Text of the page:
“I am honored to be appointed by Mayor Tishaura Jones to the City’s Reparations Commission,” said newly sworn-in commissioner Delesha N. George. “I look forward to working with my fellow commissioners to promote restorative justice and identify opportunities to bring reparations to the people of St. Louis.”

Across St. Louis, residents are subjected to racial disparities in their neighborhoods. Studies show Black residents in the City of St. Louis are more likely than white residents to live in low-opportunity environments, in concentrated areas of poverty, and in areas with low access to healthy food. Also residents of majority Black neighborhoods are more likely to live in neighborhoods suffering from disinvestment.

St. Louis is one of many cities nationwide, including Mayor Jones joined the  Mayors Organizing for Reparations and Equity (MORE) Coalition in 2021, an organization dedicated to analyzing best practices and approaches toward pursuing reparations initiatives. The administration’s Commission is its latest effort for advancing racial justice and addressing the toll racism has taken on Black neighborhoods by exploring opportunities to provide St. Louisans reparations at the local level.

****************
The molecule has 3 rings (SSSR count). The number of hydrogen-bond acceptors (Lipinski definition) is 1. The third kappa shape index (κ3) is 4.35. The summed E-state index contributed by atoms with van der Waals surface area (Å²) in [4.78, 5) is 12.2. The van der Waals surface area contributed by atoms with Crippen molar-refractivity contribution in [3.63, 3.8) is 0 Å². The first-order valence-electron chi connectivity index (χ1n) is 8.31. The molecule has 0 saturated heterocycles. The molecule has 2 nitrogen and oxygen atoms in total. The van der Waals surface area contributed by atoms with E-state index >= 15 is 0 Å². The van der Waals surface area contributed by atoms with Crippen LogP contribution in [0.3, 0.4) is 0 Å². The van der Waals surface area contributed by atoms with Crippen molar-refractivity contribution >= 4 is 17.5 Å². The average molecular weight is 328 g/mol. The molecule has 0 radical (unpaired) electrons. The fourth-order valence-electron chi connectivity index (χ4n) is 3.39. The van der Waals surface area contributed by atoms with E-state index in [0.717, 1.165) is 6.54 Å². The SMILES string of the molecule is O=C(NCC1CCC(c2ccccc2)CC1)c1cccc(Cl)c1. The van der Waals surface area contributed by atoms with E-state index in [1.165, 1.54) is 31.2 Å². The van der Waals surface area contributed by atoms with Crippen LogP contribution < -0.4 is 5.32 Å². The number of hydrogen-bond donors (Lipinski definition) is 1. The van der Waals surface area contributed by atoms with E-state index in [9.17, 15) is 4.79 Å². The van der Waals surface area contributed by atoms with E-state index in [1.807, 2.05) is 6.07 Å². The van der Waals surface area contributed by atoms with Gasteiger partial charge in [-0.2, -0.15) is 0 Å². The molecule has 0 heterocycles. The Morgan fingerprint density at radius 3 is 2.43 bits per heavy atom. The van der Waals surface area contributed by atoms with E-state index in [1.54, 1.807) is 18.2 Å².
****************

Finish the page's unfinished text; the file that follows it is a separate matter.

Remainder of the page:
The commission will hold its first meeting within 45 days.

ST. LOUIS – On April 19, Mayor Tishaura Jones delivered her first State of the City address, just ahead of the first anniversary of her historic inauguration on April 20, from the Givens Auditorium at Harris Stowe State University, St. Louis’ historically Black university.  Mayor Jones emphasized that despite the challenges our city faces, St. Louis is on the precipice of transformative change and that our best days as a city still lie ahead. 

Highlighting her family’s roots in North St. Louis, Mayor Jones discussed the ways she has seen St. Louis change throughout her lifetime and emphasized the incredible opportunity offered by the American Rescue Plan Act (ARPA) to reverse decades of disinvestment in our neighborhoods. Mayor Jones committed a $150 million investment in North St. Louis because St. Louis cannot succeed – together – if one half is allowed to fail. Mayor Jones emphasized that economic empowerment, neighborhood transformation, and equitable development are critical to reducing the racial wealth gap in St. Louis, and the administration is looking to leverage ARPA funds to magnify their long-term impact after they expire in 2026.